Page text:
The data set should then look like this.

`data1`

```
## # A tibble: 9 x 7
## Category Value ymin ymax xmin xmax Impact
##
```
## 1 Prev Budget 5 5 0 1 2 Budget
## 2 Salaries 0.1 5.1 5 2 3 Increase
## 3 CapEx 0.175 5.28 5.1 3 4 Increase
## 4 Travel -0.2 5.08 5.28 4 5 Decrease
## 5 Contracting -0.1 4.97 5.08 5 6 Decrease
## 6 Operations -0.2 4.78 4.97 6 7 Decrease
## 7 RealEstate -0.1 4.68 4.78 7 8 Decrease
## 8 Gap to Target -0.175 4.5 4.68 8 9 Decrease
## 9 Current Budget -4.5 0 4.5 NA NA Budget

Now we are ready to graph. We start by setting up the theme and label elements.

```
g <- ggplot(data1) +
theme_bw()+
theme(legend.position = "right", panel.grid = element_blank(),
axis.text.x = element_text(angle = 90, vjust = 0.5)) +
labs(y = "USD Millions", x = "Expense Category", title = "Explanation of Budget Gap Closure")
```

Next we use geom_rect() to plot the bars. Before doing that, we create a variable ‘w’ that we will use to set the width of the bars. Any positive value less than 1 is acceptable. Values of 1 or greater will run the bars together horizontally. The placement of the bar will be split evenly on either side of the x value designated by the factor value of each column.

```
w <- 0.4 #use to set width of bars
g <- g +
geom_rect(aes(xmin = as.integer(Category) - w/2,
xmax = as.integer(Category) + w/2, ymin = ymin, ymax = ymax,
fill = Impact), colour = "black") +
scale_x_discrete(limits = levels) +
scale_fill_manual(values = (c("Decrease" = "blue", "Increase" = "orange", "Budget" = "black")))
g
```

We have the beginnings of a waterfall chart but it is challenging to visually align the individual bars. This is where the addition of line segments makes a huge difference.

```
g <- g +
geom_segment(data = data1[1:(nrow(data1) -1),],aes(x = xmin,
xend = xmax,
y = ymin,
yend = ymin))
g
```

Lastly, there is much unnecessary and undesired white space in the middle of this chart driven by the size of the budget values versus the increments. We can zoom in on the important upper section of the graph with the ylim parameter of the coord_cartesian() function. Note we use the coord_cartesian() instead of ylim() to preserve the value bars for the two budget columns which ylim() would otherwise omit as out of range.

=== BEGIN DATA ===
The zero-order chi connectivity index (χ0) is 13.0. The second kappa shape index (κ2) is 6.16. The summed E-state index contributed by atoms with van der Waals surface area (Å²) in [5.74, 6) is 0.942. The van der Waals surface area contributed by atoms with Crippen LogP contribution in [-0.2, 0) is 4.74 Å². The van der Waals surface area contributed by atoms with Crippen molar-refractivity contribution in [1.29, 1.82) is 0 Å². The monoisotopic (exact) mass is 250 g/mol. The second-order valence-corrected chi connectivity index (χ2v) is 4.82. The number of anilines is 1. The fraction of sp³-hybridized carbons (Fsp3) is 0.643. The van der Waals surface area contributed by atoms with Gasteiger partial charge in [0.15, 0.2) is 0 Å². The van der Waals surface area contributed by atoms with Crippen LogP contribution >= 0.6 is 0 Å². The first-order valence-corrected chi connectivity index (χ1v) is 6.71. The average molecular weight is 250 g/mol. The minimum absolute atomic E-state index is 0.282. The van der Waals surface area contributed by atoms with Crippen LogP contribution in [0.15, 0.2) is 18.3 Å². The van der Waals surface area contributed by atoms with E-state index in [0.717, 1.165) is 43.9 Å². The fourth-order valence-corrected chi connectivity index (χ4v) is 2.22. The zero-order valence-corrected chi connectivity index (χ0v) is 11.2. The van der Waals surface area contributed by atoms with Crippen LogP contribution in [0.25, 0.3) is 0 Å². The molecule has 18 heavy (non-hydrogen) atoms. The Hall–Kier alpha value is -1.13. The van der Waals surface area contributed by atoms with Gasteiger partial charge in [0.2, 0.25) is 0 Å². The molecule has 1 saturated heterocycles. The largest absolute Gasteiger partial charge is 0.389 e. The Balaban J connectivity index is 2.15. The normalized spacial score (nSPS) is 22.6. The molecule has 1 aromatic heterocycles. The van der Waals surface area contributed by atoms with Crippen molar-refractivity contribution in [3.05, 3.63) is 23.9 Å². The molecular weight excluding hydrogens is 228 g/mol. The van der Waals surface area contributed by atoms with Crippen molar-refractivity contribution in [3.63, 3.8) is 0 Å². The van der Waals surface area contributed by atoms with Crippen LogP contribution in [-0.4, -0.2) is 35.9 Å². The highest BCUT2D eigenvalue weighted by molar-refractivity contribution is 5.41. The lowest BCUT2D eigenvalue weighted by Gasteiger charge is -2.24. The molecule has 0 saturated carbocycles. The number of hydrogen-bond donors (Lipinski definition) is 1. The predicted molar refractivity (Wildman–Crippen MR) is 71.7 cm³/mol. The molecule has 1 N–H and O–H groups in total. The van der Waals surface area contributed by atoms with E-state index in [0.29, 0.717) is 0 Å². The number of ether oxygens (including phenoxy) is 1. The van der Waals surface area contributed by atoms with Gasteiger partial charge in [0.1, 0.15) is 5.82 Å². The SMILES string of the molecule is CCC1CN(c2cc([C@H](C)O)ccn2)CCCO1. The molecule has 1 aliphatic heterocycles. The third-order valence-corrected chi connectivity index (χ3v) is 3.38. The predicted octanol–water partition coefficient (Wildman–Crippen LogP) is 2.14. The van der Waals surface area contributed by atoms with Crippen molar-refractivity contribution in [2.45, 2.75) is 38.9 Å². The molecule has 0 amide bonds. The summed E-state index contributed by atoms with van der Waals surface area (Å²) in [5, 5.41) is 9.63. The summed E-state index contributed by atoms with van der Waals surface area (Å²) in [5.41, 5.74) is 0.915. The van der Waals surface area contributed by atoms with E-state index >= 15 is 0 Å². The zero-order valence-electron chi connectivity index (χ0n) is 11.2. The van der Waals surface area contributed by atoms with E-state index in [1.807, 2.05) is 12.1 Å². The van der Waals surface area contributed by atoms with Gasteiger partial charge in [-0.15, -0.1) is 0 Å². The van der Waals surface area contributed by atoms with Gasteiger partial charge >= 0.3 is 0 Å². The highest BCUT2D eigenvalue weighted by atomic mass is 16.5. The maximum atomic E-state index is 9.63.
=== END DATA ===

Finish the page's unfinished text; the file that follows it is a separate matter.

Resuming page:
`g + coord_cartesian(ylim=c(4, max(data1$ymax)+.025)) `

Here is one last thought on the ordering of the data set. You may want to consider the sort order of the rows that carry the incremental values as they impact the readability of the plot. For example, if there isn’t already a natural order to the data, you may want to show all of the increases first followed by the decreases. This, however, will maximize the height of the y-axis and require the most space to capture the full story. Another way to organize that gives a sense of order to what could otherwise be a tiresome set of up and down steps is to sort descending based on the absolute value of the increment. The eye should see the pattern of diminishing variability as it scans left to right. If you are using a “Gap to Target” field to account for work still in progress to get the numbers to align, you may want to consider filling with another color to make it easier to find on the graph.

In my next article, I will cover a more complex type of waterfall graph that plots stacked bars over time series data.